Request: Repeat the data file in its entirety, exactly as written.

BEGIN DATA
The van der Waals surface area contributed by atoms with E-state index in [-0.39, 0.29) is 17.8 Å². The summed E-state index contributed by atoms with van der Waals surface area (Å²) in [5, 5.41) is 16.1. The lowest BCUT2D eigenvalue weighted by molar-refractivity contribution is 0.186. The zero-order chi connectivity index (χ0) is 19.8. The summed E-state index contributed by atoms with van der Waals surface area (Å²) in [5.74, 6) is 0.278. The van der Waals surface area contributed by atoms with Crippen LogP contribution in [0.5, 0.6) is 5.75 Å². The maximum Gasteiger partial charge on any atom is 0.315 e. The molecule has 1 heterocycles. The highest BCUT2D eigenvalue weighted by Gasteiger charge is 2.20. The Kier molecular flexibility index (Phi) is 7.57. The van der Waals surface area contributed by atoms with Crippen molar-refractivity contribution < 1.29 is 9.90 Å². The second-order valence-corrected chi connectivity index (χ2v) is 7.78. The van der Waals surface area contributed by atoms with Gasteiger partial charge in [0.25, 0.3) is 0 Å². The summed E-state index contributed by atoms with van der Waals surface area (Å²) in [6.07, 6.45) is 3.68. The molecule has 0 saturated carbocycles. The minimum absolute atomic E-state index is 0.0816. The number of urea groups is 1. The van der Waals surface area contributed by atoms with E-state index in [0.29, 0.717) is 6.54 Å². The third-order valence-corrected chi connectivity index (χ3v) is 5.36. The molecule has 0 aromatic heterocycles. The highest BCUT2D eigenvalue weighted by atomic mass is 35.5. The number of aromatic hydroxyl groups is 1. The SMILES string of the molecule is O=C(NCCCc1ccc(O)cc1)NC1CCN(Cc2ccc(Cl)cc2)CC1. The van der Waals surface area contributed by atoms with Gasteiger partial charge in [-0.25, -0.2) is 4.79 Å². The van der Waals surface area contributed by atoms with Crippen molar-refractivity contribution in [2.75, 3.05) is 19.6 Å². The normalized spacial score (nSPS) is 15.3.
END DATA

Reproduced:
The van der Waals surface area contributed by atoms with E-state index in [-0.39, 0.29) is 17.8 Å². The summed E-state index contributed by atoms with van der Waals surface area (Å²) in [5, 5.41) is 16.1. The lowest BCUT2D eigenvalue weighted by molar-refractivity contribution is 0.186. The zero-order chi connectivity index (χ0) is 19.8. The summed E-state index contributed by atoms with van der Waals surface area (Å²) in [5.74, 6) is 0.278. The van der Waals surface area contributed by atoms with Crippen LogP contribution in [0.5, 0.6) is 5.75 Å². The maximum Gasteiger partial charge on any atom is 0.315 e. The molecule has 1 heterocycles. The highest BCUT2D eigenvalue weighted by Gasteiger charge is 2.20. The Kier molecular flexibility index (Phi) is 7.57. The van der Waals surface area contributed by atoms with Crippen molar-refractivity contribution < 1.29 is 9.90 Å². The second-order valence-corrected chi connectivity index (χ2v) is 7.78. The van der Waals surface area contributed by atoms with Gasteiger partial charge in [0.25, 0.3) is 0 Å². The summed E-state index contributed by atoms with van der Waals surface area (Å²) in [6.07, 6.45) is 3.68. The molecule has 0 saturated carbocycles. The minimum absolute atomic E-state index is 0.0816. The number of urea groups is 1. The van der Waals surface area contributed by atoms with E-state index in [0.29, 0.717) is 6.54 Å². The third-order valence-corrected chi connectivity index (χ3v) is 5.36. The molecule has 0 aromatic heterocycles. The highest BCUT2D eigenvalue weighted by atomic mass is 35.5. The number of aromatic hydroxyl groups is 1. The SMILES string of the molecule is O=C(NCCCc1ccc(O)cc1)NC1CCN(Cc2ccc(Cl)cc2)CC1. The van der Waals surface area contributed by atoms with Gasteiger partial charge in [-0.25, -0.2) is 4.79 Å². The van der Waals surface area contributed by atoms with Crippen molar-refractivity contribution in [2.75, 3.05) is 19.6 Å². The normalized spacial score (nSPS) is 15.3.